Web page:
Last Saturday, The Rt. Rev. Kirk Stevan Smith, Bishop of the Episcopal Diocese of Arizona, instituted the first ever Lesser Feast of Endicott Peabody, Apostle to Arizona and Educator of Presidents. Peabody was born of blue blood stock in New England, and educated at Trinity College, Cambridge, England. While there, apparently he felt a call to Holy Orders, and enrolled in the Episcopal Theological School in Cambridge, MA. After his first semester, Peabody responded to a call to assist in the start-up of a struggling church in the god-forsaken edge of the country: Tombstone, AZ. He left his comfortable life and environs, and headed west.
It was a long journey, and even longer when he got there. His diary and letters are filled with self-doubt, as well as his keen sense of God’s call for him to be there. He embraced Tombstone. Before he left at the end of six months time Peabody had raised up a congregation of 200 members, mainly by knocking on every door in Tombstone, introducing himself and explaining what he was up to, and then inviting that person to church on Sunday. He also started a men’s baseball team to play the other mining village teams in the area; this, no doubt, made him respectable among the men of Tombstone and endearing to the women. He also raised the money among the residents of the town to build a wood-frame Episcopal church that stands to this day: St. Paul’s, named by Peabody after his favorite apostle, and in many respects, his inspiration for his life and ministry.
Peabody—or “Cotti,” as his family called him—was athletic, handsome, and probably spoke with somewhat of a British accent. In many respects, he was a cross-cultural missionary. He exemplified a brand of “muscular Christianity” popular at that time in America. (My hometown of Winona Lake, IN, nineteenth-century baseball-player-turned-evangelist, Billy Sunday, probably served as another example of a member of the school of “muscular Christianity.”) At any rate Peabody’s success for God came from his fostering relationships with the people of Tombstone, including its famous sheriff, Wyatt Earp, whose family donated the funds for the altar rail at St. Paul’s.
After leaving St. Paul’s, Peabody returned to the east coast, finished seminary, and decided to start a school in 1884 in Groton, Massachusetts for young men of families of means, to instill in them the virtues of character and faith. He was founding Headmaster and chaplain to the Groton School for its first 56 years. His most famous student was Franklin Delano Roosevelt, who called Peabody the most influential person in his life, after his parents. Peabody also founded the Brooks school in Andover, named after the famous preacher and Episcopal bishop, Philips Brooks, who wrote the Christmas carol, “O Little Town of Bethlehem.”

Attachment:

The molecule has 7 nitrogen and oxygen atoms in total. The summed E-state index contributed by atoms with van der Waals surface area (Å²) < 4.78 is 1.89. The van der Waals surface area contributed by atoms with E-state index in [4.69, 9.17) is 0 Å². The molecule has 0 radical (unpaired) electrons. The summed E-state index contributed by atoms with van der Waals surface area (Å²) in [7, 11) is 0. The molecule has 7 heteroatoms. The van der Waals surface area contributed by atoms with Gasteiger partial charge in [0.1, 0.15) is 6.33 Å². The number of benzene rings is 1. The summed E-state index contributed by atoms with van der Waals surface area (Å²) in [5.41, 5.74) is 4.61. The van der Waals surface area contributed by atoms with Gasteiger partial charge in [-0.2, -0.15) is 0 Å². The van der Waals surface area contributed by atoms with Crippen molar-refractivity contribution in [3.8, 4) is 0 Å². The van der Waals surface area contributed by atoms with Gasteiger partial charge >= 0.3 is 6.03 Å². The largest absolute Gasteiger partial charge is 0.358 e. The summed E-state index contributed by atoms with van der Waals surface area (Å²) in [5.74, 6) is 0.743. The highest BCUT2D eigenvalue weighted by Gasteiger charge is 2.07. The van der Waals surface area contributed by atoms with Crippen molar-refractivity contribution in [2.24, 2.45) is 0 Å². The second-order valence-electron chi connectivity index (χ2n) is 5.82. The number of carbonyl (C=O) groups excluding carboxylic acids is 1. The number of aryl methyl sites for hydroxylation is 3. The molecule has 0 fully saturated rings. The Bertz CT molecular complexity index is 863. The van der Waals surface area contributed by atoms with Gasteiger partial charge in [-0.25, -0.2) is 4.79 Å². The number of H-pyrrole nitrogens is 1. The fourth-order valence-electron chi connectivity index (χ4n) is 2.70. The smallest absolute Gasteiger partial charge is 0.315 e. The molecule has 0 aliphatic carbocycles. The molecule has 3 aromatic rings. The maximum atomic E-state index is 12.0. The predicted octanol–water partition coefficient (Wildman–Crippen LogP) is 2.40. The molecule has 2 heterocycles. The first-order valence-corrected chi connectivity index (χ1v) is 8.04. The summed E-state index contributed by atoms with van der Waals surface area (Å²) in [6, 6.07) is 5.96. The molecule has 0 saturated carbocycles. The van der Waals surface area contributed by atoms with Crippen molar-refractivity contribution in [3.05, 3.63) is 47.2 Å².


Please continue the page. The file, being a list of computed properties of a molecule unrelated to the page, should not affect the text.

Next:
The inaugural Feast of Endicott Peabody was celebrated at Trinity Episcopal Cathedral in downtown Phoenix, at 11:00 AM, Saturday, November 17, the day that Peabody died; this year also marks the 150th anniversary of the year of his birth. There to help celebrate this historic day was the great-grandson of Endicott Peabody, Endicott “Cotti” Peabody, and great-great-grandson, Endicott “Kit” Peabody. Great-grandson Cotti spoke fondly of his ancestor, whom he never met, but whose life played heavily in his own formation as a man and Christian—how could it not? It probably doesn’t surprise you to learn that both Cotti and Kit are graduates of the Groton School, and delightful men, very proud of their forebear and his impact on Arizona’s Episcopal heritage and history, and in their own lives.
Bishop Smith preached a wonderful sermon on the life of Peabody, quoting extensively from his letters and diary (the Bishop has a doctorate in Medieval Church history, and his notable skills of scholarship easily made it interesting and engaging). Great-grandson Cotti took some time as well to share some wonderful stories of his great-grandfather from the Peabody family’s recollections and legacy.
One of my favorite stories involved the first-time visit by great-grand Cotti to Tombstone and St. Paul’s Church about ten years ago. He said he was absolutely overcome with awe upon entering the church, seeing with his own eyes the wonderful (and little!) church that seemed so large in the stories of his childhood. As he stood there on that Sunday morning before the service began, the priest in charge of the parish came up and seeing that he was a visitor the clergyman introduced himself. Cotti, who was speechless to this point, and whose face showed obvious emotion at being in this holy place of childhood legacy, composed himself and said in return, “Hello, I’m Endicott Peabody,” to which the priest replied, “The hell you are!” Eventually the clergyman believed him, and welcomed him to his forebear’s church.
In addition to the members of the Peabody family present there also was a former Headmaster of Groton School now living in Fort Worth, TX, and the current Dean of Students at Groton School, plus Arizona friends of the family and other friends. The Peabody men were wonderful, gracious and so appreciative as well as completely awed at the idea that the church wishes now to honor his ancestor, with the ultimate goal of having Endicott Peabody added to the Lesser Feast and Fasts of the whole Episcopal Church, thereby becoming the first American Episcopal educator in our church’s calendar of saints.
Having been involved with Episcopal Schools in one way or another for the first fourteen and a half of my almost fifteen years of ordained ministry, I thoroughly enjoyed the whole affair, its celebratory feel, and its sincere gratitude for the life, witness and ministry of this remarkable man. If you don’t know about Endicott Peabody, I hope that this brief article will inspire you to go deeper and learn more, for his method and courage still serves as an example of relational ministry and its effectiveness for us all.